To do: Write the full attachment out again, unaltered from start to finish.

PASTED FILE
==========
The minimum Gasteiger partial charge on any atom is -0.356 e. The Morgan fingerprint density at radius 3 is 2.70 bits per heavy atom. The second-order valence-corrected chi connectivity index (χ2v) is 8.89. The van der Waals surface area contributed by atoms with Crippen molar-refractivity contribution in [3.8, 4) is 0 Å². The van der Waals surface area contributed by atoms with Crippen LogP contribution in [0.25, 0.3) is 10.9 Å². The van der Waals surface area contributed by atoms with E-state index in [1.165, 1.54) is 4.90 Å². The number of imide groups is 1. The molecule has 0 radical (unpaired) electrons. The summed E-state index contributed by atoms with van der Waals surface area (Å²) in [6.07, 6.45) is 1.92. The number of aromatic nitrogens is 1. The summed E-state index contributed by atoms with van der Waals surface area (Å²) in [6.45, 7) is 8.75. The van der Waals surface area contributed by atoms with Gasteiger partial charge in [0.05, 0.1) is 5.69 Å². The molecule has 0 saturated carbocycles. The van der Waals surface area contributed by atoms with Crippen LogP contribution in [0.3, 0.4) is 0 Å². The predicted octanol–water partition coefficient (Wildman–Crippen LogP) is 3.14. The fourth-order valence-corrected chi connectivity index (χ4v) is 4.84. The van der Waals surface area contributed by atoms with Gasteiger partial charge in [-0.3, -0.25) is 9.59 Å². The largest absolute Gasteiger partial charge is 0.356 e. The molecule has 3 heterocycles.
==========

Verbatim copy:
The minimum Gasteiger partial charge on any atom is -0.356 e. The Morgan fingerprint density at radius 3 is 2.70 bits per heavy atom. The second-order valence-corrected chi connectivity index (χ2v) is 8.89. The van der Waals surface area contributed by atoms with Crippen molar-refractivity contribution in [3.8, 4) is 0 Å². The van der Waals surface area contributed by atoms with Crippen LogP contribution in [0.25, 0.3) is 10.9 Å². The van der Waals surface area contributed by atoms with E-state index in [1.165, 1.54) is 4.90 Å². The number of imide groups is 1. The molecule has 0 radical (unpaired) electrons. The summed E-state index contributed by atoms with van der Waals surface area (Å²) in [6.07, 6.45) is 1.92. The number of aromatic nitrogens is 1. The summed E-state index contributed by atoms with van der Waals surface area (Å²) in [6.45, 7) is 8.75. The van der Waals surface area contributed by atoms with Gasteiger partial charge in [0.05, 0.1) is 5.69 Å². The molecule has 0 saturated carbocycles. The van der Waals surface area contributed by atoms with Crippen LogP contribution in [0.3, 0.4) is 0 Å². The predicted octanol–water partition coefficient (Wildman–Crippen LogP) is 3.14. The fourth-order valence-corrected chi connectivity index (χ4v) is 4.84. The van der Waals surface area contributed by atoms with Gasteiger partial charge in [-0.3, -0.25) is 9.59 Å². The largest absolute Gasteiger partial charge is 0.356 e. The molecule has 3 heterocycles.